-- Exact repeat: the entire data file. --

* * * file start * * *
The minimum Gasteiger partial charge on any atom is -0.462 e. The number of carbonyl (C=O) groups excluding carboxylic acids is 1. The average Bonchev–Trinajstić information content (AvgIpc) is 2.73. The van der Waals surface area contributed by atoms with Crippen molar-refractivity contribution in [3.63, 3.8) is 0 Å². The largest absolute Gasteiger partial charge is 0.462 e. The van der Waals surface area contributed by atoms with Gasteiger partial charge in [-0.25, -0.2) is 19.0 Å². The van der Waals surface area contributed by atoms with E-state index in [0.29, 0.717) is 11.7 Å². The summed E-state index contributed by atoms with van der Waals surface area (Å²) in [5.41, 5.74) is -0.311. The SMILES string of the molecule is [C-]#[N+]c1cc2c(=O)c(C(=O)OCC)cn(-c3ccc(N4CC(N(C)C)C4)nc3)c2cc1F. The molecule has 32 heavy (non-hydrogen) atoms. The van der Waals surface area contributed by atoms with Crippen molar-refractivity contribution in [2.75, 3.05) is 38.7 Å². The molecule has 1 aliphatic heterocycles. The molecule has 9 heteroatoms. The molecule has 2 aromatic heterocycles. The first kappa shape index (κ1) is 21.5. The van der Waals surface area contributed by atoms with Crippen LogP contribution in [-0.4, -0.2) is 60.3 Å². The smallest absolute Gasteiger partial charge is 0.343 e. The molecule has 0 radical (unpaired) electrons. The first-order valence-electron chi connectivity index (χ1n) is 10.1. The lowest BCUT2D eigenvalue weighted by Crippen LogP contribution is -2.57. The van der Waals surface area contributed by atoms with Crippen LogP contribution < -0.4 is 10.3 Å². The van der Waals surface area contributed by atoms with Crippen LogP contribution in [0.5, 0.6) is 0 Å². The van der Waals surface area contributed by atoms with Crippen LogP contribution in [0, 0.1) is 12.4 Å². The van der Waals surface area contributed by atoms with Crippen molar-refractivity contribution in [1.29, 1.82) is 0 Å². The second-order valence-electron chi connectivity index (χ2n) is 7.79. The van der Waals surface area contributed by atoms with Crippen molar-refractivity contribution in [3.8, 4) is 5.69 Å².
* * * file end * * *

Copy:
The minimum Gasteiger partial charge on any atom is -0.462 e. The number of carbonyl (C=O) groups excluding carboxylic acids is 1. The average Bonchev–Trinajstić information content (AvgIpc) is 2.73. The van der Waals surface area contributed by atoms with Crippen molar-refractivity contribution in [3.63, 3.8) is 0 Å². The largest absolute Gasteiger partial charge is 0.462 e. The van der Waals surface area contributed by atoms with Gasteiger partial charge in [-0.25, -0.2) is 19.0 Å². The van der Waals surface area contributed by atoms with E-state index in [0.29, 0.717) is 11.7 Å². The summed E-state index contributed by atoms with van der Waals surface area (Å²) in [5.41, 5.74) is -0.311. The SMILES string of the molecule is [C-]#[N+]c1cc2c(=O)c(C(=O)OCC)cn(-c3ccc(N4CC(N(C)C)C4)nc3)c2cc1F. The molecule has 32 heavy (non-hydrogen) atoms. The van der Waals surface area contributed by atoms with Crippen molar-refractivity contribution in [2.75, 3.05) is 38.7 Å². The molecule has 1 aliphatic heterocycles. The molecule has 9 heteroatoms. The molecule has 2 aromatic heterocycles. The first kappa shape index (κ1) is 21.5. The van der Waals surface area contributed by atoms with Crippen LogP contribution in [-0.4, -0.2) is 60.3 Å². The smallest absolute Gasteiger partial charge is 0.343 e. The molecule has 0 radical (unpaired) electrons. The first-order valence-electron chi connectivity index (χ1n) is 10.1. The lowest BCUT2D eigenvalue weighted by Crippen LogP contribution is -2.57. The van der Waals surface area contributed by atoms with Crippen LogP contribution < -0.4 is 10.3 Å². The van der Waals surface area contributed by atoms with Crippen LogP contribution in [0.5, 0.6) is 0 Å². The van der Waals surface area contributed by atoms with Crippen LogP contribution in [0, 0.1) is 12.4 Å². The van der Waals surface area contributed by atoms with Crippen molar-refractivity contribution in [1.29, 1.82) is 0 Å². The second-order valence-electron chi connectivity index (χ2n) is 7.79. The van der Waals surface area contributed by atoms with Crippen molar-refractivity contribution in [3.8, 4) is 5.69 Å².